New York Times Corrects $1,250 Echo Park Rent Tale — What Else Did It Get Wrong?
This is what a newspaper looks like.
Over the weekend, The New York Times style section appeared to achieve peak New York Times style when it published an article about how New York hipsters are moving to Los Angeles. The piece was, at once, weird, patronizing, embarrassing, and sort of true. But it contained some glaring inaccuracies, not least of all this sentence:
For $600 less than the $1,850 a month [fashion stylist Christina] Turner was paying for her grim junior one-bedroom in Greenpoint, she found a charming two-bedroom 1920s bungalow in Echo Park with a gated yard, cactuses, a barbecue, a separate work studio and a garage.
What the what the what. $1,250 for a two-bedroom Echo Park bungalow with a work studio and a garage? Sometime after 1982?
Sure enough, the anecdote-let was too good to be true. On Monday, The Times corrected the piece (under-the-radar, of course) to clarify that Ms. Turner is sharing said bungalow and that's her part of the rent. Still a good deal, but not quite as good.
So that left us wondering, what else did The Times get wrong?
Claim: New Yorkers are really starting to move here.
Old, unfunny journalism joke: how does a reporter count to three? One, two, trend. It's classic style-section stuff to write about a trend that somehow feels true and then find three anecdotes that confirm it. And that's obviously what's going on here.
There are no statistics, that we could find, confirming whether New Yorkers are moving here in greater numbers. However, going by our favorite mode of statistical analysis, the U-Haul Index, in which you calculate the cost of one-way U-Haul rentals from one city to another and vice versa to measure demand, we find that it is $300 more expensive to rent a 10-foot truck from L.A. to New York than the other way around. This proves conclusively that more New Yorkers are moving to L.A. than Angelenos to N.Y.
But are New Yorkers moving here more than before? That seems doubtful. From Mickey Cohen to Jay-Z and Beyonce, New Yorkers have been moving here since Harry Chandler wore short pants.
Claim: New Yorkers don't hate Los Angeles anymore.
This part seems pretty much true, perhaps the strongest point in this whole weird article. In 1993,Time magazine asked, "Is the City of Angels Going to Hell?" No one's really saying that anymore, even though the state is running out of water, allegedly due to almonds, so I've read.
A whole slew of new TV shows — Transparent, You're the Worst, Togetherness — are set in Los Angeles, and while their characters are largely solipsistic and dysfunctional, the city itself is shown as diverse, tony and even idyllic at times.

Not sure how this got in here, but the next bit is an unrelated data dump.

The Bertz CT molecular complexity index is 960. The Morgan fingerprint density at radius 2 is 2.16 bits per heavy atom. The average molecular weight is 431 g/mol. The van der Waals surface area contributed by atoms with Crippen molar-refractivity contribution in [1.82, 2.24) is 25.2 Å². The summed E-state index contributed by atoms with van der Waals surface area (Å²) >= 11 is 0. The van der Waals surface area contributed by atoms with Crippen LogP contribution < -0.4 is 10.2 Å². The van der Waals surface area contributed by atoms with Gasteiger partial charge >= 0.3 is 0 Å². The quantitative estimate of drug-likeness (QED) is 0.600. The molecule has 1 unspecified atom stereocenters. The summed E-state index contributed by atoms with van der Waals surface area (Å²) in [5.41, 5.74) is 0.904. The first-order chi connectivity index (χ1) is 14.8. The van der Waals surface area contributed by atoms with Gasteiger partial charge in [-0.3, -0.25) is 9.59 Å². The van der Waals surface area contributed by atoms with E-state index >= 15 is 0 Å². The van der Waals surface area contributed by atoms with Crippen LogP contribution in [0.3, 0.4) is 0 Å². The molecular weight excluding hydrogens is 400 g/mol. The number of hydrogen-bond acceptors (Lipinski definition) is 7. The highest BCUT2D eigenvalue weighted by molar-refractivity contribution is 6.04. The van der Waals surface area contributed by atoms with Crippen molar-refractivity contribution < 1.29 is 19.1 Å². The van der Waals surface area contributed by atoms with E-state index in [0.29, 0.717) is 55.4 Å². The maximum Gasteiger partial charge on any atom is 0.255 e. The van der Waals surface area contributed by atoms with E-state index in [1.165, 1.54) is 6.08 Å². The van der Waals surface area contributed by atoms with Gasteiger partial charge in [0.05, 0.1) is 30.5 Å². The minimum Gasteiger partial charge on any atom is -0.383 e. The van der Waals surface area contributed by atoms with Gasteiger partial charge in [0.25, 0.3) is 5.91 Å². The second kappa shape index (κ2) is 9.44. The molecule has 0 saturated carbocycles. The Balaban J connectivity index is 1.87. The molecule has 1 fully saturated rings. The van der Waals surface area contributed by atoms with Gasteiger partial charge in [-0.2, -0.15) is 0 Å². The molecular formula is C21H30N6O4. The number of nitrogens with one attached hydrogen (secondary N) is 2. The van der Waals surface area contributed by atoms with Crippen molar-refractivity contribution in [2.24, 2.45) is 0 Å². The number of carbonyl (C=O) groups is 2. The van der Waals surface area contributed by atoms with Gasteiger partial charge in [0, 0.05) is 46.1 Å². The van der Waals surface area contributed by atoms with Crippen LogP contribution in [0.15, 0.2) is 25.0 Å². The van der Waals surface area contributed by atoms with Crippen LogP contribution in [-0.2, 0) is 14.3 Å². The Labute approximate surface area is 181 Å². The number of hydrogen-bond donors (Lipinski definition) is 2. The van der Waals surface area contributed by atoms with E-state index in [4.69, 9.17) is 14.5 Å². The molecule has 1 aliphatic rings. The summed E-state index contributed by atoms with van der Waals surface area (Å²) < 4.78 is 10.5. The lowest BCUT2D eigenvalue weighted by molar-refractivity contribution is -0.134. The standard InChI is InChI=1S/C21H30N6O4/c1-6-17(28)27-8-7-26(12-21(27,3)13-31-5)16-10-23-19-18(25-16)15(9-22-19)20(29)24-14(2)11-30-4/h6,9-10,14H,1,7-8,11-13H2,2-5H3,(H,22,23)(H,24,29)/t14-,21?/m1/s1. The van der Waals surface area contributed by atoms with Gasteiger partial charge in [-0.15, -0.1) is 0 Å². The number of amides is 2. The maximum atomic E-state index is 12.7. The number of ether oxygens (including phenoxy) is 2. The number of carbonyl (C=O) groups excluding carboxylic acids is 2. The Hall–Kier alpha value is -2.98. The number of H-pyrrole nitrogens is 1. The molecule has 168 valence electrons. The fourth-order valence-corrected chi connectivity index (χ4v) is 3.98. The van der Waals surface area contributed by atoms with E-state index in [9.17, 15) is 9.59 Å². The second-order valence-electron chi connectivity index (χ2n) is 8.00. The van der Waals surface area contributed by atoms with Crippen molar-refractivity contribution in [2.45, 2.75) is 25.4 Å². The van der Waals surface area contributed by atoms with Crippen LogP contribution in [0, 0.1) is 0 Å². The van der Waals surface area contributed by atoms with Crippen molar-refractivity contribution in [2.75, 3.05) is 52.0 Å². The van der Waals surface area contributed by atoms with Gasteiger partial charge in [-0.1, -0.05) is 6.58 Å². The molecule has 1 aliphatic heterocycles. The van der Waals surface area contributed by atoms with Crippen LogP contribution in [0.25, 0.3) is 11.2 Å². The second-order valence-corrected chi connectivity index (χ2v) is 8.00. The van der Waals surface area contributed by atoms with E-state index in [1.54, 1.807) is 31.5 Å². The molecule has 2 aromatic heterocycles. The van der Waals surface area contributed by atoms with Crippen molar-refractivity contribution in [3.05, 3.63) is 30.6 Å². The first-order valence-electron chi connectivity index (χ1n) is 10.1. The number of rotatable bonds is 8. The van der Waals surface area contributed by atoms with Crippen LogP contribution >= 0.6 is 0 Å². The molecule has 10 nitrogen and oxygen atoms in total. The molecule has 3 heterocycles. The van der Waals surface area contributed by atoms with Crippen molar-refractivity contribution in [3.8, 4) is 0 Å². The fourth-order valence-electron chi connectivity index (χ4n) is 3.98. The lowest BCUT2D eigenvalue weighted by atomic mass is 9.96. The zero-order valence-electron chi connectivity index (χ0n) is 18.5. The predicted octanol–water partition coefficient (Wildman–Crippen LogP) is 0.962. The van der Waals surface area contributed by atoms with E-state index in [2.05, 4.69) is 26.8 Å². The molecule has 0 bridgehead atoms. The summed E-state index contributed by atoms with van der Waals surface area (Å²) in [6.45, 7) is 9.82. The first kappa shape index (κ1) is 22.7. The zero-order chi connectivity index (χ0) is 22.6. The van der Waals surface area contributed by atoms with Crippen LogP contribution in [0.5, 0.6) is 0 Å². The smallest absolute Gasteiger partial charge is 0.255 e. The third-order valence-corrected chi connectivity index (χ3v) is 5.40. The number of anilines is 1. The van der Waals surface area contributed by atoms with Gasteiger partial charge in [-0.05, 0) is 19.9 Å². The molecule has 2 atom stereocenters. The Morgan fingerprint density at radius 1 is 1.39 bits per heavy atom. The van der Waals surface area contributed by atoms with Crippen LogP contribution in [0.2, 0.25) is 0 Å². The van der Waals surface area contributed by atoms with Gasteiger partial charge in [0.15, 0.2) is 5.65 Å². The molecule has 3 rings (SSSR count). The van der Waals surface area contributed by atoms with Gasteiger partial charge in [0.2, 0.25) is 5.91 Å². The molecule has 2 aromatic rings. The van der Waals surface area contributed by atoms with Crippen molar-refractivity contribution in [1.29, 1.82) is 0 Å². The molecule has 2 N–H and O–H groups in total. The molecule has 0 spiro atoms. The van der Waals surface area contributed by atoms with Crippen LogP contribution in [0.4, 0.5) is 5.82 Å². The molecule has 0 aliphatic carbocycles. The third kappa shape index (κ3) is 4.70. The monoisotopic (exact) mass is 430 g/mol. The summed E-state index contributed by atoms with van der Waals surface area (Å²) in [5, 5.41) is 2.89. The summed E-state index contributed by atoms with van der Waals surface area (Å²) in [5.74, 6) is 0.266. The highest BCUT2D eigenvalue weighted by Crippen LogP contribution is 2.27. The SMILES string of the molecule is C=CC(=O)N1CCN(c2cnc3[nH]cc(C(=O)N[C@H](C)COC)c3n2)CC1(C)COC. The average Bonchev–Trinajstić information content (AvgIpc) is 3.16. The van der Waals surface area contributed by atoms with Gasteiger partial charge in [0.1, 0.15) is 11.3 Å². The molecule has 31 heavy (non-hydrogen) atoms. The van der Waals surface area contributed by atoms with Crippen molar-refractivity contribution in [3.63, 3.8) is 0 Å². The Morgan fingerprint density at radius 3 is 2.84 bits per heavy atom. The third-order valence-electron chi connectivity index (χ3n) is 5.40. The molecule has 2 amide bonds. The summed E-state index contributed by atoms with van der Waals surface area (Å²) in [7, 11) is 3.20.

L.A. used to be a punchline. Now it isn't. The question is why? Well The Times thinks it's because ...
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Claim: L.A. is becoming a hipster's paradise.
The Times argues that New Yorkers are moving to L.A. because it's cheaper, sunnier, and filled with just as many hipster accoutrements as Williamsburg: "the in-season Zambian coffee outposts, the galleries, the vintage clothing boutiques."
Right, so if you Google "Los Angeles Zambian coffee," the first three results are Intelligentsia, which offers Zambian coffee as one of its many overpriced "brews," and the fourth result is The New York Times article. So I really have no idea what that's all about. (Did read this about the Zambian space program, though.)
There has, of course, been a long-standing bicoastal dialogue between Williamsburg and the tri-hipster area (formerly Los Feliz/Silver Lake/Echo Park, now Silver Lake/Echo Park/Highland Park). The fixies, the beards, the flannels, the artisanal locally sourced organic whatever. Perhaps Williamsburg has stayed 10 minutes ahead in the nuclear trend race, but it's certainly nothing anyone would notice or care about.
It's possible that New Yorkers are finally getting around to realizing that you can get the same hipster shit here as you can in Williamsburg, but it's doubtful they're really that slow. Besides, many of the establishments cited by The Times, like Cafe Stella (referred to as Bar Stella) and Shephard Fairey's studio, Subliminal Projects, have been around for years.
NYT: "Downtown has become a trend factory."
Claim: “Want to shoot a music video? Just put up a Facebook message and within hours you’ll have 15 responses from incredibly talented, passionate people who want to work for free, because they believe in you and your art.”
The Times uses this suspicious-sounding quote to illustrate its argument that Los Angeles is an inherently more collaborative city. That may be true in the sense that we're just nicer than New Yorkers are.
But all these people willing to work for free? Because they believe in your art? I want to meet this person's friends. Or at least see her art.
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